- Quadtone Rip
- Some of my favorite platinum printers use this process. What I know about it could fit in a thimble.
A platinum print is usually made with three separate solutions.
- Ferric Oxalate (sensitizer)
- Platinum Solution
- Palladium Solution
You can adjust the contrast in a variety of ways: Hydrogen Peroxide, Dichromate in the sensitizer, developer temperature, or more than one of these methods. Currently, I'm using the Na2 method of platinum printing where the contrast agent is in the platinum solution.
There are two different types of developer commonly used in platinum/palladium printing:
- Potassium Oxalate
- Ammonium Citrate
Potassium Oxalate is used if you want a warmer print since it works well at higher temperatures. Ammonium Citrate is good for a nice, neutral print at room temperature.
A few things to keep in mind about either developer: NEVER THROW THEM OUT!! The developers never go bad and actually, with regular replenishment and filtering, you can have the same working developer for years. You will always lose a little developer in the printing process and just add some fresh developer at the end of your session.
As I mentioned, Potassium Oxalate is pretty versatile and can be used at room temperature or upwards of 110-120 degrees. The increase in temperature will lower the contrast and increase the brown tones.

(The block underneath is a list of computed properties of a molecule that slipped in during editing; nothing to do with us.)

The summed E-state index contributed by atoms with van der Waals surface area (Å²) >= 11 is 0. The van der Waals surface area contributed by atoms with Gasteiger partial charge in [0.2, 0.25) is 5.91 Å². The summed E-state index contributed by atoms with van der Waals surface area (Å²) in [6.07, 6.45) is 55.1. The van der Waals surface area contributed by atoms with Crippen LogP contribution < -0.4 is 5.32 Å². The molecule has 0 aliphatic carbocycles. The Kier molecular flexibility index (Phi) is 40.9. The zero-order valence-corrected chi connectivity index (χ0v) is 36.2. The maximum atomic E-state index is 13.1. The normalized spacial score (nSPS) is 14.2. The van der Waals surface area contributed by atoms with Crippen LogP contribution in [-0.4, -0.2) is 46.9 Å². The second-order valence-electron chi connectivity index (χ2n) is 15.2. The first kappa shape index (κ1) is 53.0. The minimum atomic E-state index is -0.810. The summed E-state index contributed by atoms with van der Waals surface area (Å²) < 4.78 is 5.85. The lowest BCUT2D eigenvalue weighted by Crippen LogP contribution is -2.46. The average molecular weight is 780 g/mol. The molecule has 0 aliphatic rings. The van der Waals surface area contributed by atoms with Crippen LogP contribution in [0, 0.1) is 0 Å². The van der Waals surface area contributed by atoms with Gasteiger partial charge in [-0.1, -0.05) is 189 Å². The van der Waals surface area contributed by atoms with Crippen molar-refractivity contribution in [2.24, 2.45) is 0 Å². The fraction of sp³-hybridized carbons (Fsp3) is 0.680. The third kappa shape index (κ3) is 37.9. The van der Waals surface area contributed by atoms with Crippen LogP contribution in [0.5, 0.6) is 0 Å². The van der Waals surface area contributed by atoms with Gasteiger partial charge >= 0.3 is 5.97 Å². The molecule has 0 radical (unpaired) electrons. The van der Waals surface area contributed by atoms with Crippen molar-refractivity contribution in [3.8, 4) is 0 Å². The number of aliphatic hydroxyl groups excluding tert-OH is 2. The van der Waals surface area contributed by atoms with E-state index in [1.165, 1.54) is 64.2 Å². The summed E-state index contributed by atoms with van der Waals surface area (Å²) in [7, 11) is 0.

The purpose of using a clearing agent is to get the iron out of the print and leave the platinum/palladium. Think of it as fixer. There are a variety of clearing agents and formulas. I have used a dilute solution of Hydrochloric Acid but stopped after burning a hole through some plumbing pipes and having the skin on my fingertips kind of vanish.
Here is my current solution which seems to be the industry standard now.
2 Tablespoons EDTA
1 Tablespoon Sodium Sulfite
1 liter water
You make three trays of this clearing agent and as the first tray gets exhausted. You'll know as the color turns to rust brown. Simply dump that tray, move the second one down and refill the empty to place at the end of the line. Prints should stay in each clearing bath a minimum of ten minutes. You don't want to see any yellowish stain in your highlights since that is iron oxide (rust) and will stain your image and corrode it as well.
Rinse in running water for about 20 minutes. I hang my prints to dry to avoid contamination with screens.